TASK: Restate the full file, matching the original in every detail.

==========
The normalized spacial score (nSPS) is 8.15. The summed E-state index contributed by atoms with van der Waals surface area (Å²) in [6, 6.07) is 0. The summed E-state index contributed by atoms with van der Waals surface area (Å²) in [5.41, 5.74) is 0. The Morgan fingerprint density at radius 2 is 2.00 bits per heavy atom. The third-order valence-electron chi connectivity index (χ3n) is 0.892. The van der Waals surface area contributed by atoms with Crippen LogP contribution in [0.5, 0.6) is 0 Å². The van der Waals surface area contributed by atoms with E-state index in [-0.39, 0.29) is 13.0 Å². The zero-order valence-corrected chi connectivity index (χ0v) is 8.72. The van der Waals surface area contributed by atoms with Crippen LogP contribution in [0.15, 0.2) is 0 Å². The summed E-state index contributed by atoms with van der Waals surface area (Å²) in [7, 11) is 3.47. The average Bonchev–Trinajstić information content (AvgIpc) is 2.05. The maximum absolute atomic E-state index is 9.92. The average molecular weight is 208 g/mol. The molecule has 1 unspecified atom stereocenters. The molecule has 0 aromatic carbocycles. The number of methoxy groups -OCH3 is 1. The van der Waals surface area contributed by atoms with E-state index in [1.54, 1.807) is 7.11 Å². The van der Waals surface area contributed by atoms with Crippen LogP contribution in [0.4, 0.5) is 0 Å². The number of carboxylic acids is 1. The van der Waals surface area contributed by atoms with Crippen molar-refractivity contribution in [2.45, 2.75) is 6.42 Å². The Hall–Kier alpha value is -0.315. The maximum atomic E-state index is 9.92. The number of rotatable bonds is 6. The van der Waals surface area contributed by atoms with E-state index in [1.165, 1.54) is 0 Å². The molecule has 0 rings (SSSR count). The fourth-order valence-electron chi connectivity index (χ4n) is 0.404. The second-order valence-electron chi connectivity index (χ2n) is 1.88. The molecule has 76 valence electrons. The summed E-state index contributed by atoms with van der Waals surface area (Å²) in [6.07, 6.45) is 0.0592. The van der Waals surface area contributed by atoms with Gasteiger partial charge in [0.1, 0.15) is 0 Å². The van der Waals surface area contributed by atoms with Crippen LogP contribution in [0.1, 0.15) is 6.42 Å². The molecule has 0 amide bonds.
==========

The normalized spacial score (nSPS) is 8.15. The summed E-state index contributed by atoms with van der Waals surface area (Å²) in [6, 6.07) is 0. The summed E-state index contributed by atoms with van der Waals surface area (Å²) in [5.41, 5.74) is 0. The Morgan fingerprint density at radius 2 is 2.00 bits per heavy atom. The third-order valence-electron chi connectivity index (χ3n) is 0.892. The van der Waals surface area contributed by atoms with Crippen LogP contribution in [0.5, 0.6) is 0 Å². The van der Waals surface area contributed by atoms with E-state index in [-0.39, 0.29) is 13.0 Å². The zero-order valence-corrected chi connectivity index (χ0v) is 8.72. The van der Waals surface area contributed by atoms with Crippen LogP contribution in [0.15, 0.2) is 0 Å². The summed E-state index contributed by atoms with van der Waals surface area (Å²) in [7, 11) is 3.47. The average Bonchev–Trinajstić information content (AvgIpc) is 2.05. The maximum absolute atomic E-state index is 9.92. The average molecular weight is 208 g/mol. The molecule has 1 unspecified atom stereocenters. The molecule has 0 aromatic carbocycles. The number of methoxy groups -OCH3 is 1. The van der Waals surface area contributed by atoms with E-state index in [1.54, 1.807) is 7.11 Å². The van der Waals surface area contributed by atoms with Crippen LogP contribution in [0.4, 0.5) is 0 Å². The number of carboxylic acids is 1. The van der Waals surface area contributed by atoms with Crippen molar-refractivity contribution in [2.45, 2.75) is 6.42 Å². The Hall–Kier alpha value is -0.315. The maximum atomic E-state index is 9.92. The number of rotatable bonds is 6. The van der Waals surface area contributed by atoms with E-state index in [1.165, 1.54) is 0 Å². The molecule has 0 rings (SSSR count). The fourth-order valence-electron chi connectivity index (χ4n) is 0.404. The second-order valence-electron chi connectivity index (χ2n) is 1.88. The molecule has 76 valence electrons. The summed E-state index contributed by atoms with van der Waals surface area (Å²) in [6.07, 6.45) is 0.0592. The van der Waals surface area contributed by atoms with Gasteiger partial charge in [0.1, 0.15) is 0 Å². The van der Waals surface area contributed by atoms with Crippen LogP contribution in [0.1, 0.15) is 6.42 Å². The molecule has 0 amide bonds.